RESUMO Anaximandro possui destaque na história da filosofia, conforme o In De caelo de Tomás de Aquino, porque, à luz da racionalidade, ele descobriu os pontos limites do cosmo, na perspectiva do observador, a saber: as estrelas e a Terra, os dois itens mediante os quais o milésio inaugura a cosmologia filosófica e a cosmografia. Este estudo mostra que, baseado não somente no texto de Aristóteles, mas também noutras fontes doxográficas, nomeadamente no In De caelo de Simplício, Tomás reúne (...) em seu texto teorias cosmológicas atribuídas a Anaximandro, como o geocentrismo, a finitude do cosmo, a infinitude e divindade do regente do todo e, refletindo sobre elas, o autor manifesta a grandiosidade do gênio daquele que é considerado como o sucessor de Tales de Mileto. ABSTRACT Anaximander is a prominent figure in the history of philosophy, according to In De caelo of Thomas Aquinas because, in the light of rationality, he discovered the boundary points of the cosmos, from the observer's perspective, namely: the stars and the Earth, the two items through which the milieu inaugurates philosophical cosmology and cosmography. This study shows that, based not only on the text of Aristotle, but also on other doxographic sources, notably in the In De caelo of Simplicius, Aquinas collects in his text cosmological theories attributed to Anaximander, such as geocentrism, finitude of the cosmos, infinity and deity of the regent of the whole and, reflecting upon them, the author manifests the grandeur of the genius of he who is regarded as the successor of Thales of Miletus. (shrink)
La expresión veritas vitae o “verdad de la vida” significa, en Tomás de Aquino, que el hombre realiza en su vida los designios existentes sobre él en la mente de Dios. El estudio de los textos aquinianos pone de manifiesto que el sintagma veritas vitae forma parte de la “triple verdad” y se sitúa a un nivel más profundo que la virtud de la veracidad. La relación entre veracidad y “verdad de la vida” abre una perspectiva interesante que puede (...) prestarse al diálogo con los filósofos contemporáneos sobre el tema de la autenticidad.The expression veritas vitae or “truth of life” means, in the writings of Thomas Aquinas, the realization of each person’s life according to the plan of the Creator. A study of the texts shows that the syntagma veritas vitae belongs to the so-called “ three-fold truth” and is of a deeper kind than the virtue of truthfulness. For contemporary philosophers, the relationship between truthfulness and “truth of life” opens up an avenue for dialogue regarding the topic of authenticity. (shrink)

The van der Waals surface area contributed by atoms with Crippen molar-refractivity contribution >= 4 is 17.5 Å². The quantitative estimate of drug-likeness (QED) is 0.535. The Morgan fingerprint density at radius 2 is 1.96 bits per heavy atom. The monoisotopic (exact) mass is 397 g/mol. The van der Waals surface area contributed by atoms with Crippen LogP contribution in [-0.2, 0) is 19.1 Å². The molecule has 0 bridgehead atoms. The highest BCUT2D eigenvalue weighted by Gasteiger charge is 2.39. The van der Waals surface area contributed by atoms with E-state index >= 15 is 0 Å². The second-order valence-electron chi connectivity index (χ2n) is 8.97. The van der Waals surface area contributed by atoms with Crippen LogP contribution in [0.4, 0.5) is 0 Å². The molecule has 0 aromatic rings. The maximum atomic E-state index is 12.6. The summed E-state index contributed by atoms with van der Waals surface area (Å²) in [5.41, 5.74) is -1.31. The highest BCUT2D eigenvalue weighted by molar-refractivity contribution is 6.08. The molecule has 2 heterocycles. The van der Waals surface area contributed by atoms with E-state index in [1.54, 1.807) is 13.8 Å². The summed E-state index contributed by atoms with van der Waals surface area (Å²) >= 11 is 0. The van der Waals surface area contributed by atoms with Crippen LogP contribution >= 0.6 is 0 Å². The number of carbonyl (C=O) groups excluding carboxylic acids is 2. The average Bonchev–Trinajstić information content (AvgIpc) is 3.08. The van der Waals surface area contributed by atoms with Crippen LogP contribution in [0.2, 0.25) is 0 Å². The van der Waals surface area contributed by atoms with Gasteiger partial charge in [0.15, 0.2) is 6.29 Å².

In these pages the author intends to examine the idea, quite widespread among Aristotle’s recent scholars, that the method of metaphysics were mainly dialectical. This problem is investigated in Aquinas, who decidedly denies that metaphysics uses dialectics because it just provides probability. Metaphysics, unlike dialectics, is not only based on the being of reason but also on the natural being. Therefore, it does not simply constitute a rational game about quiddities, but it studies things in their real actuality and must (...) therefore be supported by evidence. Although Aquinas agrees with Aristotle in affirming that not every science enjoys the same certainty, this fact is due to different reasons. First, all things do not possess the same stability and constancy. Secondly, there is not always a perfect match between the studied matter and the human faculty to ascertain. This match between the object and the subject is the most decisive factor for the certainty of sciences. (shrink)
RESUMEN Durante buena parte del siglo XX, uno de los grandes debates en el ámbito de los estudios sobre la doctrina del conocimiento según Tomás de Aquino fue aquel que rodeó la cuestión del proceso abstractivo. Particularmente la atención se volcó sobre el rol de este último como causa de la determinación de los objetos de ciencia especulativa. Dejando de lado las particularidades de esta discusión, este trabajo pretende enfocarse en el análisis particular de un texto en el que (...) la abstracción -aun figurando como el fundamento de la distinción de los objetos que estudia la matemática- no parece designar un tipo de operación intelectual; por el contrario, la abstracción figura como una propiedad de las propias esencias o formas matemáticas. En lo sucesivo se esbozará una interpretación de dicho texto y se enumerarán algunas objeciones contra dicha interpretación a las cuales se intentará dar respuesta. Las consecuencias de este hallazgo podrían conllevar la revisión de algunas ideas que se han vuelto comunes en la epistemología tomista. ABSTRACT During the 20th century, one of the most debated issues regarding Aquinas's theory of knowledge was the process of abstraction. Attention was mainly focused on the role of abstraction in the definition of objects of speculative sciences. Leaving aside the particular features of this debate, this paper aims to focus on the analysis of a very peculiar text in which abstraction -still considered as the cause of the distinction of mathematical objects- does not seem to designate some sort of intellectual operation. On the contrary, abstraction there appears as a property of the very mathematical essences or forms. The consequences of this could lead to the revision of some established ideas in Thomistic Epistemology. (shrink)